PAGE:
Skip to main content

Andy Jassy officially takes over as Amazon CEO from Jeff Bezos

Andy Jassy officially takes over as Amazon CEO from Jeff Bezos


As founder Jeff Bezos transitions to executive chair

Share this story

Amazon Web Services Head Andrew Jassy Speaks At The AWS Summit

Jeff Bezos, who has served as the CEO of Amazon since founding the company exactly 27 years ago on July 5th, 1994, has officially stepped down from the role. Andy Jassy is now listed as the company’s CEO on its investor relations website, after previously having run Amazon Web Services since 2003, while Bezos is listed as Executive Chair. The July 5th handover date was previously announced in a shareholder meeting in May.

It’s an important moment for Amazon, which has had the same CEO for the entirety of its existence. Under Bezos’ leadership, the company survived the dot-com bubble bursting in the late 90s to become one of the world’s most prominent technology companies. Amazon currently dominates online commerce in the US and parts of Europe, and serves as a backbone to much of the modern web thanks to Amazon Web Services. 

The end of a 27-year tenure

Bezos’ successor, Andy Jassy, joined the company shortly after graduating from Harvard Business School in 1997, and has led AWS since the team was founded in 2003. He was officially named the division’s CEO in 2016. At the end of 2020, AWS controlled around a third of the total cloud computing market, according to Synergy Research, which is about as much as its closest rivals Microsoft and Google, combined. Jassy’s route is similar to that of current Microsoft CEO Satya Nadella, who previously ran the company’s Azure cloud business. 

While Amazon’s share price has seen remarkable success under Bezos’ leadership, its labor practices, not to mention the former CEO’s extreme wealth, have been the focus of sustained criticism. Warehouse workers and delivery drivers have said the company’s high productivity targets take a physical toll on employees, and a ProPublica investigation recently alleged that Bezos paid no federal income tax in 2007 or 2011.

Bezos is handing Jassy a company with ambitions extending far beyond electronic books. The e-commerce and cloud computing giant is also a company that’s willing to make big bets on new areas of business. Amazon is a sizable player in consumer tech thanks to its range of Kindle, Echo, Ring, and Eero devices, as well as general consumer goods under its Amazon Basics label. It has an expanding presence in physical retail after its acquisition of Whole Foods, and the launch of its own Amazon Go and Amazon Fresh stores. And when it comes to entertainment, it recently made its biggest acquisition ever with the purchase of film and TV company MGM for $8.45 billion. There’s also Amazon Music, and a video games division which Jassy has previously expressed his support for despite its rocky history. And don’t forget those investments in healthcare and fashion.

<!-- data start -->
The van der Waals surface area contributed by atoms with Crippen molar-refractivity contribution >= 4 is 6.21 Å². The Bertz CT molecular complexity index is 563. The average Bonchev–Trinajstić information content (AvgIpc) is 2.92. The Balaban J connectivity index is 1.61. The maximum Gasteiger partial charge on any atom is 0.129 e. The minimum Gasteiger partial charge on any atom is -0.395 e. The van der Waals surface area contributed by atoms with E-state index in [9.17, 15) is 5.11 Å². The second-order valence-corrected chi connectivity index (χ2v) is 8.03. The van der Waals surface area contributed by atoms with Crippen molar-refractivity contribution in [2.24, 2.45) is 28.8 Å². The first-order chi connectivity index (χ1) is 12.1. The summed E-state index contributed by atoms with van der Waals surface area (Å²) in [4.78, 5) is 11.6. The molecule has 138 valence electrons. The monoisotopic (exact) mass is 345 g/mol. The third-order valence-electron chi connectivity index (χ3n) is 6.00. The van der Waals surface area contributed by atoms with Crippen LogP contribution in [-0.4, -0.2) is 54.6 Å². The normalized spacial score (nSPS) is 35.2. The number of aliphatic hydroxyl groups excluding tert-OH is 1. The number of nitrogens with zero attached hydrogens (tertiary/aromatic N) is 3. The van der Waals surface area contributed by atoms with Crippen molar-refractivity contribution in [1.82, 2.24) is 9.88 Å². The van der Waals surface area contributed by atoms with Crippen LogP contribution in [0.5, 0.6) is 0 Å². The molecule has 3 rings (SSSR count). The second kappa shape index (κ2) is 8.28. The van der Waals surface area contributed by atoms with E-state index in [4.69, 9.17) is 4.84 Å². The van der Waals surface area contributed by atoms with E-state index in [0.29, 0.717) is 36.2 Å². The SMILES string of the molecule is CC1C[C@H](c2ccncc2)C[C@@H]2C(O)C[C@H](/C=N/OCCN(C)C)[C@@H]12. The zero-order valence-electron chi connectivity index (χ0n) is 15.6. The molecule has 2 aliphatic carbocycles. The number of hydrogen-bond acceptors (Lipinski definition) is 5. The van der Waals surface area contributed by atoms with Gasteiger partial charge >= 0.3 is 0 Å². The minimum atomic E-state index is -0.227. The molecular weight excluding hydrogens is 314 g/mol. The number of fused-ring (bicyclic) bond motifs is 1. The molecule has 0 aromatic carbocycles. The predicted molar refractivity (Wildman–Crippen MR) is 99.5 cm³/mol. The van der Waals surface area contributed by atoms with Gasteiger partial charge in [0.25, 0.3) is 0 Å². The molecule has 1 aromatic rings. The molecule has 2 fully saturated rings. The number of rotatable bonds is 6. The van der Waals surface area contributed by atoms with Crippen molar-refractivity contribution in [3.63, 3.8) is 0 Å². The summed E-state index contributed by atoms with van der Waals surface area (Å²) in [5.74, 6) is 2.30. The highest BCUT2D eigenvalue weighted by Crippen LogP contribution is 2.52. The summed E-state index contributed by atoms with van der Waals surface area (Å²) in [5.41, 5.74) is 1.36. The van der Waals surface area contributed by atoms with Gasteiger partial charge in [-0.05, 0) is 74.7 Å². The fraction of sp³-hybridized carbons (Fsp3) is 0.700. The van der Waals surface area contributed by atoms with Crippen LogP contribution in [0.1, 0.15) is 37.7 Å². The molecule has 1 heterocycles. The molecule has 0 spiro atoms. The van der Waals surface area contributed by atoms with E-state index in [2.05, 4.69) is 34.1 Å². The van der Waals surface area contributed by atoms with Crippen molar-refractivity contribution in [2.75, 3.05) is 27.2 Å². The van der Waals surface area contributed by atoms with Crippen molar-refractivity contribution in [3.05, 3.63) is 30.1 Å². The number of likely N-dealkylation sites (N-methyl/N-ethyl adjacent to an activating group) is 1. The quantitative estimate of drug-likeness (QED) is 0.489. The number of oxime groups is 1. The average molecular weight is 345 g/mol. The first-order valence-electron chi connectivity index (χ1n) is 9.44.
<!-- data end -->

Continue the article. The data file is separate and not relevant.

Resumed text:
Amazon’s size and practices have attracted scrutiny from antitrust regulators around the world. Bezos was one of the Big Tech CEOs asked to testify in front of Congress as part of its antitrust investigation last year. Meanwhile, in Europe, Amazon was recently accused of misusing Marketplace data as the European Union announced a second antitrust investigation into the company.

As the world’s richest man, according to Bloomberg, Bezos won’t be fading into obscurity anytime soon. He’s staying on as Amazon’s executive chair, where he’s said he will “stay engaged in important Amazon initiatives,” and has also said he plans to dedicate more time and energy to other initiatives such as the Day One Fund and Bezos Earth Fund foundations, The Washington Post newspaper, and his Blue Origin space company.

In the immediate future, Bezos will fly to the edge of space onboard a rocket built by Blue Origin on July 20th. The now-former Amazon CEO will be joined by his brother, Mark Bezos, aboard the ship New Shepard’s first crewed mission. But Bezos is currently set to be beaten to space by rival entrepreneur and Virgin Galactic founder Richard Branson, who’s due to be onboard the VSS Unity spaceplane for a test flight on July 11th.